I find stillness in times of pain
This past spring I spent a weekend with some good friends in a cabin near Lava Hot Springs, Idaho. My girls had a great time playing outside on the rope swing and running around with the other kids. The cabin was set on a hill and a long set of steps built into the hill lead up to the cabin door. The stairs were built from old railway ties and it was a tough climb for the short legs of my 4 year-old. On one of her many trips running up the steps she slipped. As she caught herself several slivers from the wood lodged in her hands.
She came running to me in tears and asking for help. I could see that the slivers had not completely slid under her skin so I borrowed some tweazers and told her that we would have to pull them out. She went from distraught to full fledged panic in an instant. No amount of explaining the procedure or the need to take them out soothed her. The first attempt to pull one free resulted in a scream that could have shattered glass. She started to flail about and her tiny little body seemed to suddenly possess the strength of Hercules. She resisted all my efforts to calm her and it was impossible to get her to hold still. It eventually took 3 of us, (me holding her, someone distracting her, and another working the tweezers) and 30 minutes to remove three small slivers.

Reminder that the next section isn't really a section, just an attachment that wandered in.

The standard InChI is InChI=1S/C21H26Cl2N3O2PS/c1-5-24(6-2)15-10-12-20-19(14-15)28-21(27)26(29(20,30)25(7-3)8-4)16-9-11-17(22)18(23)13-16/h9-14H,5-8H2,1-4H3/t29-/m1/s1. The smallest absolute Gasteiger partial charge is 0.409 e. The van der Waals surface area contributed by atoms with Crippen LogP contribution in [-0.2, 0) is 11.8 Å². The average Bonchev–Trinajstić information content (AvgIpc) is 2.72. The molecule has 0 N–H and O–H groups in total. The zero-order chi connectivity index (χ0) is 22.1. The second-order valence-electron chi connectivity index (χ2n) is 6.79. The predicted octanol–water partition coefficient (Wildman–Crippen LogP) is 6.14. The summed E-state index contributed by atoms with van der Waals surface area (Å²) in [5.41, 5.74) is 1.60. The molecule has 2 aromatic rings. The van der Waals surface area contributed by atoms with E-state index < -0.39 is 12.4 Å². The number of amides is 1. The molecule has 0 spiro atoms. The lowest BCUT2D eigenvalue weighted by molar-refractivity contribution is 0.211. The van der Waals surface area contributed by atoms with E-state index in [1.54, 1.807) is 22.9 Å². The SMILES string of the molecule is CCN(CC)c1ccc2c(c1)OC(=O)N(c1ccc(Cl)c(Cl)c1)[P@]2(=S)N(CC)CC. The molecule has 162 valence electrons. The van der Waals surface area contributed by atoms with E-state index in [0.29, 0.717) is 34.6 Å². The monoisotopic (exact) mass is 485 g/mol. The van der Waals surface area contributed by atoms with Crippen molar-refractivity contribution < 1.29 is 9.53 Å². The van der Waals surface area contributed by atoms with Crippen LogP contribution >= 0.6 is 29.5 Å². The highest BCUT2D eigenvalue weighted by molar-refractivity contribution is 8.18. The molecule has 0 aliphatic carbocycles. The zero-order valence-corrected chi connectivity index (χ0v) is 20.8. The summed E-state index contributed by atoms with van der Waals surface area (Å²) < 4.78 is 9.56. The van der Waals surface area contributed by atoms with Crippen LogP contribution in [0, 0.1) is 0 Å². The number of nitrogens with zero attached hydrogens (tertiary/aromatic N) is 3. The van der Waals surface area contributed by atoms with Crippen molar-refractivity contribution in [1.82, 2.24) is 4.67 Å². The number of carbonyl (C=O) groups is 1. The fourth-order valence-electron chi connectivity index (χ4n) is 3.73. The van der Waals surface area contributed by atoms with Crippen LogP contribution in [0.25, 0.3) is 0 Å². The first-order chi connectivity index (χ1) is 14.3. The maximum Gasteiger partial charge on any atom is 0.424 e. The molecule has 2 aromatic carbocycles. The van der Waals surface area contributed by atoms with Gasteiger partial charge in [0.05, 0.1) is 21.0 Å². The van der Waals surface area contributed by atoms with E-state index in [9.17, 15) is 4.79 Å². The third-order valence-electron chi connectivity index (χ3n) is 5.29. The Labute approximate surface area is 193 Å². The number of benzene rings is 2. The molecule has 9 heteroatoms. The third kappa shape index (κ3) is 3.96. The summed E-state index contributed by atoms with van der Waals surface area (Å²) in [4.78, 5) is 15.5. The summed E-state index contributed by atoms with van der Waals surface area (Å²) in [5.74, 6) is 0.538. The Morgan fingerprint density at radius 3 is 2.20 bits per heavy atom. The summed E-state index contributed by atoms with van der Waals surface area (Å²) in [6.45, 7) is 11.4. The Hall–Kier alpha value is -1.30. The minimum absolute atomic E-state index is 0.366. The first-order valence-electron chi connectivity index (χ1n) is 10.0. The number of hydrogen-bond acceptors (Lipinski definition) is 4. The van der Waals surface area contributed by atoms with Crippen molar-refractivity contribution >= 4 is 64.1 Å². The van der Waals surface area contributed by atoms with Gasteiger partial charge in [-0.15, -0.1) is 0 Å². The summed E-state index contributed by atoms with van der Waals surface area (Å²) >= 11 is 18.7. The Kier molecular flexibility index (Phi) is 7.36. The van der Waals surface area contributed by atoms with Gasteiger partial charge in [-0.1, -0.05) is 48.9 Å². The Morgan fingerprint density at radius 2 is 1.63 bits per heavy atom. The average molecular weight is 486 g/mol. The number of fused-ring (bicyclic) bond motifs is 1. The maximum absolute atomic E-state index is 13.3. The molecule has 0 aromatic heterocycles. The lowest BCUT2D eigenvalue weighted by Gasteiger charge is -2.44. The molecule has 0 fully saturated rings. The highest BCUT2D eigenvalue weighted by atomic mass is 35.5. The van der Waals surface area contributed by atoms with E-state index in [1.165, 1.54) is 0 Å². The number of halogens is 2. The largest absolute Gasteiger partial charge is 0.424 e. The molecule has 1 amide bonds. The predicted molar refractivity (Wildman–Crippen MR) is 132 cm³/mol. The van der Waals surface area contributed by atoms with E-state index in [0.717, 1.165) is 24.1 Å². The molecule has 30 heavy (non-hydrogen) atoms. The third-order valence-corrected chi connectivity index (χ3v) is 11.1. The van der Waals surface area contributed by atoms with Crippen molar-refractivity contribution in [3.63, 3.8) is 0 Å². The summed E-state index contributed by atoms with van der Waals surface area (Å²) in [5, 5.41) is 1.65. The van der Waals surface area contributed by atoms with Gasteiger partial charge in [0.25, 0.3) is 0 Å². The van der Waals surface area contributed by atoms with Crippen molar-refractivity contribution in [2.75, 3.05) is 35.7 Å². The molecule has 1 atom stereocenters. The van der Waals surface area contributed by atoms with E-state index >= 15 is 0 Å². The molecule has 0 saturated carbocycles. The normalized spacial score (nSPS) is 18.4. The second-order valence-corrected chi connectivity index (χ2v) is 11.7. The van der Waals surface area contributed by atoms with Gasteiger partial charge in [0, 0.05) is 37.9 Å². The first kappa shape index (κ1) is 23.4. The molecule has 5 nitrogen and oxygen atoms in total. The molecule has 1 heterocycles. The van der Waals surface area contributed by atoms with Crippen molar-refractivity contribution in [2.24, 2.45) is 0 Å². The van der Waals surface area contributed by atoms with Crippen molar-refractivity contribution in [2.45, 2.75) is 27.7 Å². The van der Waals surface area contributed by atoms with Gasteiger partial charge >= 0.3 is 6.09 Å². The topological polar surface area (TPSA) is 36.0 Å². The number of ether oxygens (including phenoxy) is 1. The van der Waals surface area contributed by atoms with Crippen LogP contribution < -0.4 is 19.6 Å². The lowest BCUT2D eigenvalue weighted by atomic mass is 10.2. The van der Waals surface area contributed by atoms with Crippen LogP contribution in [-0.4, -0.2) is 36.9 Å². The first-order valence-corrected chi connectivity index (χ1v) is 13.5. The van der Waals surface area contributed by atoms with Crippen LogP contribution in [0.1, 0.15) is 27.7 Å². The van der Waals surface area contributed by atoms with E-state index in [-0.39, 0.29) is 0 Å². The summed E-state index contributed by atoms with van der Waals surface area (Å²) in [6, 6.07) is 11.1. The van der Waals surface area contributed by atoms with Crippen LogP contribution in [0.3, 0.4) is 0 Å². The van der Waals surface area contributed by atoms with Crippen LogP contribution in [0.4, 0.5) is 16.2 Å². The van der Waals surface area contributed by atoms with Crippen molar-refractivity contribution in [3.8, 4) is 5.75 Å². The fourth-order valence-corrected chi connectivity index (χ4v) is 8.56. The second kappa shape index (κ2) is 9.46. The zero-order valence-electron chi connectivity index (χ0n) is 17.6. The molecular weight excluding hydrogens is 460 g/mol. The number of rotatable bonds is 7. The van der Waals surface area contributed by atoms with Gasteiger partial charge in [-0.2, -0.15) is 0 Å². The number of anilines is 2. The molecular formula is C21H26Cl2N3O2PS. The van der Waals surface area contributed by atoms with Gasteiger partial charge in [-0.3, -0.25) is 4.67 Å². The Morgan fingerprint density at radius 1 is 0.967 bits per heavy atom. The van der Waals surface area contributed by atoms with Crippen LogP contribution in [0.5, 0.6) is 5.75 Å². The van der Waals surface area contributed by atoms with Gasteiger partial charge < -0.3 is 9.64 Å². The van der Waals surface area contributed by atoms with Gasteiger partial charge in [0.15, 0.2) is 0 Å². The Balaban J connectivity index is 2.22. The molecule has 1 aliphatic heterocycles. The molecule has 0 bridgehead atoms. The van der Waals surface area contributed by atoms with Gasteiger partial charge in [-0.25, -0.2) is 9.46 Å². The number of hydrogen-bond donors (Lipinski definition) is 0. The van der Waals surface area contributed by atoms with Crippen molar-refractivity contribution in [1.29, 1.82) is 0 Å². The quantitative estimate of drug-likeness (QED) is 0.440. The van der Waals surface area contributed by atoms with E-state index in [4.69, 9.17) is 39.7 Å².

My daughter provided me with an example of what I sometimes do when I get emotionally wounded. If I get hurt or I need help, instead of practicing serenity I get frantic. I think it is a way for me to avoid or distract myself from the pain. I know the only way to get better is to be still and address the pain but instead I will often freak out and get lost in the drama of the situation. Even when I scream out for help to my Higher Power or those around me, when that help comes I'm too busy fighting against it to even recognize the assistance being offered.
When I feel pain I will learn to be still and experience it. I will be open to the lessons it is trying to teach me and I will accept help when it comes. I will practice serenity and stillness even in times of pain and chaos.